The United States and Indonesia are partners in economic development and environmental protection, said U.S. Secretary of Commerce Gary Locke.
At an event in Muara Baru, a commercial fishing port in North Jakarta, Secretary Locke reviewed joint efforts to prevent illegal and unregulated fishing and witnessed the signing of the first-ever U.S.-Indonesia ocean exploration agreement. He was joined by Indonesia's Coordinating Minister for People's Welfare Agung Laksono, Research and Technology Minister Suharna Surapranata, Secretary for People's Welfare Indroyono Soesilo, and Dr. Gellwyn Jusuf, Director General for Research, Ministry of Marine Affairs and Fisheries.
"The extraordinary natural resources in Southeast Asia sustain the lives of hundreds of millions of people living in this region and benefit many millions more worldwide," said Secretary Locke.
While at Muara Baru, Secretary Locke witnessed the signing of the "Indonesia-U.S. Ocean Exploration Partnership," which will help Indonesian scientists, marine resource managers and the public gain a new understanding of the oceans and seas vital to all Indonesians.
The exploration partnership focuses on ocean exploration in Indonesian waters and the Indonesian Exclusive Economic Zone. The partners entered into the agreement to better understand the marine environment, identify new research questions that will lead to improved ocean management and conservation. This agreement will make the public aware of Indonesia's unique and vital ocean resources.
Secretary Locke called the pact an "important step in a broader U.S.-Indonesia collaboration in science and technology and an important demonstration of the approach urged by President Obama in his June 2009 speech at Cairo University." Secretary Locke also applauded Indonesia's leadership on ocean issues, noting that the Ocean Exploration Partnership is a direct result of last year's World Ocean Conference in Manadao.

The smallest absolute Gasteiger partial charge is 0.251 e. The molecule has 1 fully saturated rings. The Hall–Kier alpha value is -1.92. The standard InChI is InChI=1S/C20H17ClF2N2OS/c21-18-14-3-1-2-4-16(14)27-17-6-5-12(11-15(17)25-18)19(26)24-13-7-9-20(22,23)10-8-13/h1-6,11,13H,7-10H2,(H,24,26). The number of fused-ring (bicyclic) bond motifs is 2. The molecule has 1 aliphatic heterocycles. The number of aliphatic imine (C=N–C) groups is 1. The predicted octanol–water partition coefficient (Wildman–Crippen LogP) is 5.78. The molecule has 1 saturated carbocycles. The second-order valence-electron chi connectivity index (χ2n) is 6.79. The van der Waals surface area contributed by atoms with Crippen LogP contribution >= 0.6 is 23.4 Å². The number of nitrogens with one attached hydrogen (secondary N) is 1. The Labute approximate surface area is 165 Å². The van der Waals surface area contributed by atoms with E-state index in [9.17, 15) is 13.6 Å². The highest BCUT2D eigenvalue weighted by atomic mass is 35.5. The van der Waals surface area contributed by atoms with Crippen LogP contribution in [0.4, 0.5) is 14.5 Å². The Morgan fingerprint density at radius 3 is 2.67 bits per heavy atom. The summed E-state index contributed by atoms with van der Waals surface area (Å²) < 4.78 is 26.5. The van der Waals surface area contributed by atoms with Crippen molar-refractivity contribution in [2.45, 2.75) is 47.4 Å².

Because illegal fishing occurs worldwide, the U.S. and Indonesia also work together to strengthen surveillance and enforcement, including efforts to protect endangered species such as sea turtles, sharks and tuna. The U.S. and Indonesia also work closely on food security issues. They are both important contributors to the Coral Triangle Initiative, a partnership of six Southeast Asian countries directly affected by the decline of coral reefs and the marine life they sustain.
"The health of the environment and health of the economy go hand-in-hand, and the United States is committed to actively partnering with the Republic of Indonesia on issues of vast importance to our two nations, Southeast Asia, and the planet itself," said Secretary Locke. "These include managing sustainable fisheries, conserving the marine environment and fragile coral reefs, and better understanding our still mysterious ocean."